hand to hand in the enemy's front ranks.
Your bluster is all wind!
- Odysseus to Agamemnon, The Iliad, book IV
 
Nope, no similarity there.
 
In book XI of Homer's second work, Odysseus follows Circe's advice and journeys to Hades to speak with the dead, who will be able to direct him towards the proper course home. Inversion appears again, for does not Sam, the son, speak of a sort with the dead through his visions? These visions are the product of demon blood, the ichor of beings that are, for all intents and purposes, denizens of the underworld.
 
"Yet, it is true, each day
I long for home, long for the spirit of home."
— Odysseus to Calypso, The Odyssey, book V
 
After many travails and close brushes with death, Odysseus was soon the captive of the nymph Calypso and one readily sees a parallel with John where he was held captive by the memory of his wife, of what he had and subsequently lost and the desire to avenge her death and the breaking of his home. But first things first:
 
MISSOURI: John Winchester, I could just slap you. Why won't you go talk to your children?
JOHN: I want to. You have no idea how much I wanna see 'em. But I can't. Not yet. Not until I know the truth.
 
Quite a wrinkle.
 
The island hopping continues in Asylum, this time by phone where Caleb, Jefferson nor Pastor Jim has heard anything about the whereabouts of John Winchester. But they presume he's alive, for yet another set of coordinates comes in, and by the end of the episode, they know for sure.
 
1.11: The Episode We Make Contact
 
Seems you prophesized all of this would end
Were you burned away when the sun rose again?
- Alice In Chains, When the Sun Rose Again
 
JOHN: Look, we don't have time for this. This is bigger than you think, they're everywhere.
Even us talking right now, it's not safe.
SAM: No. Alright? No way.
DEAN: Give me the phone.
JOHN: I have given you an order. Now, you stop following me and you do your job.
You understand me?

 
Their ultimate goal, the reason that Dean came to get Sam in the first place, was surprisingly burned away by the object of their search himself, dissension growing out of the ash. The range of sibling conflict is wide, from such battles eventually resolved like that of Orlando and Oliver in Shakespeare's As You Like It, to more disastrous fare like Richard I and John Lackland, The Iliad's Hector and Paris, or, among the worst, the quarrel between Eteocles and Polynices over the Theban kingship leading to open warfare. Hell, even the bitterness between Ray and Dave Davies was a hallmark over the career of The Kinks. Sam nearly snuffing out his brother's life in When the Levee Breaks à la Cain or Romulus is something else entirely, but thankfully at this point in the tale, we're not quite sinking into those tenebrous depths, for in the very next episode, it isn't John who comes to Dean's aid, but his brother.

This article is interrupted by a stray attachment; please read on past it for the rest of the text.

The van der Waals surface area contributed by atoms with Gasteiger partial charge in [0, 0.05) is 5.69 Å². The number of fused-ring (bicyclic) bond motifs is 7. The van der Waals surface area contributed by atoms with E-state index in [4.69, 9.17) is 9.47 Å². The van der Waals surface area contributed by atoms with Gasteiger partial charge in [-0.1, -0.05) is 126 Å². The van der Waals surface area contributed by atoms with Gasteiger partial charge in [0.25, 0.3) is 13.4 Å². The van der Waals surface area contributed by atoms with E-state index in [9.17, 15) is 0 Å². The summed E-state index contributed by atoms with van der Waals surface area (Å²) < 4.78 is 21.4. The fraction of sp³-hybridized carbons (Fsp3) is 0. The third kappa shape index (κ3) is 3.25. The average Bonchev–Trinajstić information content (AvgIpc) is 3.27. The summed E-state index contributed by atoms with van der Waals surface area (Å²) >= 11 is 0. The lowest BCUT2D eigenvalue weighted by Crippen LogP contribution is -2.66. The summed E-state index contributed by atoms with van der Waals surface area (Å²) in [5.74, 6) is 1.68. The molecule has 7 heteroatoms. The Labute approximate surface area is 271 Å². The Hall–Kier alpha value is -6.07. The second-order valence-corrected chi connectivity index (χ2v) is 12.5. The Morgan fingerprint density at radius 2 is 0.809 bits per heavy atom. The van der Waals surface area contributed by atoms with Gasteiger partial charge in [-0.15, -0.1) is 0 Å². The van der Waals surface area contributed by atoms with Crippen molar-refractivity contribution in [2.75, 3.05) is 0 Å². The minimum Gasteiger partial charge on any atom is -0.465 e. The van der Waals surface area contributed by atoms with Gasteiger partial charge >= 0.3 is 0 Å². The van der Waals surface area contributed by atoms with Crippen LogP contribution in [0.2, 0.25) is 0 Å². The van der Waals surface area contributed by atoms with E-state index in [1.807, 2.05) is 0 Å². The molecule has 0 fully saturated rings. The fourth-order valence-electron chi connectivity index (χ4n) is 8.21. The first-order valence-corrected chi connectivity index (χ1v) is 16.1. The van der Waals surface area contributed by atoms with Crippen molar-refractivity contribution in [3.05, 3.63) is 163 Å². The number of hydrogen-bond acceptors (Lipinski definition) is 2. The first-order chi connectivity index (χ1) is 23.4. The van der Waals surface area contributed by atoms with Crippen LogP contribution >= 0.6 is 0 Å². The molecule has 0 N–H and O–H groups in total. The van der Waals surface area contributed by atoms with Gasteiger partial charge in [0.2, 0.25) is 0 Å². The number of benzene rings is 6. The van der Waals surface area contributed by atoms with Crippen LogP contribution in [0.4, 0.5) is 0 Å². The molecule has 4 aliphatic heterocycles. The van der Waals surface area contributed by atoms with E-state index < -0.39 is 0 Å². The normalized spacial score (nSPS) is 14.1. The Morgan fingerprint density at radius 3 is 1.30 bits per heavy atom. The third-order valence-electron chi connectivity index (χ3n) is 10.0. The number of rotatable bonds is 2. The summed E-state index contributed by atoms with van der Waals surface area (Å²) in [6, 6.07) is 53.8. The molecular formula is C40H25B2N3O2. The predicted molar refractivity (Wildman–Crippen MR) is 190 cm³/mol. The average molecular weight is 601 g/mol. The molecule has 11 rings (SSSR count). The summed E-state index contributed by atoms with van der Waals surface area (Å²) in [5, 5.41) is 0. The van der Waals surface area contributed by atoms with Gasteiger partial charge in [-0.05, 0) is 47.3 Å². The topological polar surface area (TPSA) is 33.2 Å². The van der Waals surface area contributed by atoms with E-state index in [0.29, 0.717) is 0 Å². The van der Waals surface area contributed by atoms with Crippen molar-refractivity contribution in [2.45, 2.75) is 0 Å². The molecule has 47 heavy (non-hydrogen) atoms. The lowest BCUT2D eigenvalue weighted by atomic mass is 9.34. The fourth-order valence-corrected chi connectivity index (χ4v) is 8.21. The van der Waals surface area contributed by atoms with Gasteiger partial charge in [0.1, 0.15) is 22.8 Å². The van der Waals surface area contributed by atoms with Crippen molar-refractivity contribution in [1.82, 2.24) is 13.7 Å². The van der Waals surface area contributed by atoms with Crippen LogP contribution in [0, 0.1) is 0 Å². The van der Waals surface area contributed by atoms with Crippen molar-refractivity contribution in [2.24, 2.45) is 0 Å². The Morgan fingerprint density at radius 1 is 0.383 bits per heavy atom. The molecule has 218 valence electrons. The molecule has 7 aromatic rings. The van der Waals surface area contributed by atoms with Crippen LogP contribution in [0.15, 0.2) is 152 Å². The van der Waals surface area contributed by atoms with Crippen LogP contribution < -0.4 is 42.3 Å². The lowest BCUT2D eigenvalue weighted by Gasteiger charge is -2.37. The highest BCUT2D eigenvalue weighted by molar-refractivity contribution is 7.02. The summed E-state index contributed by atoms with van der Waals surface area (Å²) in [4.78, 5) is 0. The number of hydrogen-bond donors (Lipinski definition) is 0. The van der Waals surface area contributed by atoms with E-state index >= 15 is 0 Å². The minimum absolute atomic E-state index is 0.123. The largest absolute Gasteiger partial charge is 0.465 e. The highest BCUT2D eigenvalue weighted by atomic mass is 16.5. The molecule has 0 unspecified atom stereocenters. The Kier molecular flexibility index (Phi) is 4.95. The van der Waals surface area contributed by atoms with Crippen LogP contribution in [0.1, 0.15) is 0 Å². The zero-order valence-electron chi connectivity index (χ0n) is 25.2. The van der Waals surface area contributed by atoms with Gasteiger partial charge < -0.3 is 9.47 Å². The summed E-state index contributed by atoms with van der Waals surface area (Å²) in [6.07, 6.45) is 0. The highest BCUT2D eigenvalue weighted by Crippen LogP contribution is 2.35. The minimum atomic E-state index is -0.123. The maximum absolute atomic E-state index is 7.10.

We have met the enemy and she is, hey, I know you!

"but then someone made him rash,
so that he sailed away to sandy Pylos
to hear news of his father. Now the suitors
lie in ambush on his homeward track"
- Eumaios the swineherd to a disguised Odysseus, The Odyssey, book XIV
 
Aside: Is it me, or could we consider the Benders as this story's Laestrygonians? Tastes like chicken.
 
Meg is a certainly a complex character, an amalgamation of multiple traditions (femme fatale, devoted child, skilled soldier). The trap cited above was for Telemachus, whereas the trap here was for the father, with the sons as bait, the crucial difference being that the forces of evil in The Odyssey presumed that Ithaca's king was dead. Meg knows that John is not. With her demonic powers and aptitude in summoning magic, she could be seen as this story's Circe, a sorceress who was daughter of the Sun, the god Helios. There's another inversion at play for, though she is a daughter (of a sort) as we later learn, she is not the offspring of light, but of darkness, of the Black Sun, that alchemical, and later, Jungian, symbol of misery, rot and death.
 
Her "father" is no less than Azazel, who in 1 Enoch 8:1-3, "taught men to make swords, and knives, and shields, and breastplates, and made known to them the metals of the earth and the art of working them, and bracelets, and ornaments, and the use of antimony, and the beautifying of the eyelids, and all kinds of costly stones, and all colouring tinctures. And there arose much godlessness, and they committed fornication, and they were led astray, and became corrupt in all their ways." One could say the mirror image of another teacher/pupil relationship, John Winchester and his sons, and observe the flowering element of corruption, the mortificatio of the Black Sun in the persons of Sam, Andy, Ava, Jake, and so on.